A leading Tunisian Islamist was due to return from 22 years in exile on Sunday in one of the most powerful symbols to date of the change that has swept the country since protesters ousted its president this month.
Sheikh Rachid Ghannouchi, head of the Ennahda movement, has lived in London since he was exiled in 1989 by president Zine al-Abdine Ben Ali, who was toppled on January 14 by popular protests that have sent political tremors across the Arab world.
|A Tunisian riot policeman searches through belongings of protesters after security forces stormed a protest camp outside the prime minister's office in Tunis January 28 2011|
"Our role will be to participate in realizing the goals of this peaceful revolution: to anchor a democratic system, social justice and to put a limit to discrimination against banned groups," Ghannouchi told Reuters a day before his return.
"The dictator has fallen and I want to be in the country," he said.
Ennahda, which likens its ideology to that of Turkey's ruling AK Party, was the strongest opposition force in Tunisia before the crackdown that forced Ghannouchi out of the country.
However, the Islamists did not appear to be a leading force in the wave of protests that toppled Ben Ali. It has yet to be seen whether Ghannouchi's return can galvanise the party.
Protests have largely dried up in the last few days following the announcement of a new interim government purged of most of the remnants of Ben Ali's regime.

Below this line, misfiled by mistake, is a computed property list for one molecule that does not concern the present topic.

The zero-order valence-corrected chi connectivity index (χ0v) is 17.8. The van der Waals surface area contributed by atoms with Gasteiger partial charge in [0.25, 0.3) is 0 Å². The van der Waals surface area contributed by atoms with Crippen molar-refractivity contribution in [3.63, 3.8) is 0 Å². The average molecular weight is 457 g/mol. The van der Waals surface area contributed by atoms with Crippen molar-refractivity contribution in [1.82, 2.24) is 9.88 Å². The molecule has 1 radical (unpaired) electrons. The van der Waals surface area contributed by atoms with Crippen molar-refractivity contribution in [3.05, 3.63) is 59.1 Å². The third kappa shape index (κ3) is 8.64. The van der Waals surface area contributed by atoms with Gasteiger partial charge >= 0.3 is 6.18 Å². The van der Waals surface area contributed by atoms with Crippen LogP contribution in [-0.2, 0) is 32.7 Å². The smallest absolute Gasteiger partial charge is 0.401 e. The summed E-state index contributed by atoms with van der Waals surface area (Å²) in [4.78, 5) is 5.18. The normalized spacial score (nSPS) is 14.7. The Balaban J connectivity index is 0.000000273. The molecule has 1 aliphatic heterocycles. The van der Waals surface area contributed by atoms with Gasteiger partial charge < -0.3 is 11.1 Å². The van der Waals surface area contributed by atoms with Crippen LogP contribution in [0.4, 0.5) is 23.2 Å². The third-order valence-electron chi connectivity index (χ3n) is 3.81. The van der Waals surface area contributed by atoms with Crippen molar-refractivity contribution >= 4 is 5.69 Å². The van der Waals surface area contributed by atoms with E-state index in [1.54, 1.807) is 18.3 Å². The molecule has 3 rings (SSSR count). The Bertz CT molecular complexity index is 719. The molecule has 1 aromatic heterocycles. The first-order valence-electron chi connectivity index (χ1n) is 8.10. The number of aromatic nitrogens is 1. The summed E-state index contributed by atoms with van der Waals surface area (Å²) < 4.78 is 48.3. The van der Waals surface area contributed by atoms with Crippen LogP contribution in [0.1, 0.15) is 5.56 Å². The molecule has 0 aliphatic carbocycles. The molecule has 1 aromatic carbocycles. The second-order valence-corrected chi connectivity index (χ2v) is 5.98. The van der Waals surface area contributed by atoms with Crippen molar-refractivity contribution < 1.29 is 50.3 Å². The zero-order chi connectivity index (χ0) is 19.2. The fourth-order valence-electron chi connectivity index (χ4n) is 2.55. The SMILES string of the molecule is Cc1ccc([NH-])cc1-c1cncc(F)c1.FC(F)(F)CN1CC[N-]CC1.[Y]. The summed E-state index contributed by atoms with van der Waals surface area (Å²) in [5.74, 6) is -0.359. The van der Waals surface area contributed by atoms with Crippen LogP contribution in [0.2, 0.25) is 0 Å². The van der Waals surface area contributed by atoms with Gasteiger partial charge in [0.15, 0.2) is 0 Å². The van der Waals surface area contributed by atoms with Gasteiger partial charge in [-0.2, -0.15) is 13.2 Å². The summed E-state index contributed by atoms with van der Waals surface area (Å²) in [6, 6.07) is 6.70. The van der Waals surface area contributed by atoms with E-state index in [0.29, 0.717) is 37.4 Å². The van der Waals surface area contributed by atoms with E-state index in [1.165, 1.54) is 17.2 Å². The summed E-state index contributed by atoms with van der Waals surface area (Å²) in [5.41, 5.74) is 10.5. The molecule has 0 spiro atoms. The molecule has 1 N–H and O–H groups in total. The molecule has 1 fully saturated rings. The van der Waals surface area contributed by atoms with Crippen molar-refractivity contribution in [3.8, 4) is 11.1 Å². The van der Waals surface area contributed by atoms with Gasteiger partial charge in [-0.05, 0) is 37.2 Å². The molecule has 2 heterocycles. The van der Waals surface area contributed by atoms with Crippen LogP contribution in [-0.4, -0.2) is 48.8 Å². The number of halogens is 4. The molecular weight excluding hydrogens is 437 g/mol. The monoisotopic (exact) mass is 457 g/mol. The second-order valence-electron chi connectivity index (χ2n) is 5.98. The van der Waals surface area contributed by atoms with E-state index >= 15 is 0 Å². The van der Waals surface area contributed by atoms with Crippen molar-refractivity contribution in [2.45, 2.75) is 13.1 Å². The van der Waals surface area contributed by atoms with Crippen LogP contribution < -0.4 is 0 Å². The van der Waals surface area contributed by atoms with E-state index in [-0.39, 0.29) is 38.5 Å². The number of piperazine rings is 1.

The security forces have sought to restore order to the capital, where confrontations between shopkeepers and protesters have indicated dwindling support for demonstrators from Tunisians who want life to return to normal.
The interim government has yet to set a date for new elections. Ennahda officials have said the party will take part in parliamentary elections, and analysts say it could emerge as a major political force in the vote.
However Ennahda will not nominate a presidential candidate and Ghannouchi, 69, has said he does not want to run for any public office. His movement, founded in 1981, is seen as moderate by experts on Islamist movements.
Tunisia has imposed a secular order since independence from France in 1956. Habib Bourguiba, the independence leader and long-time president, considered Islam a threat to the state. Ben Ali eased restrictions on the Islamists when he seized power in 1987, before cracking down on them two years later.
"We are taking part so we can move from a one-party system to a true multiparty system without corruption or oppression."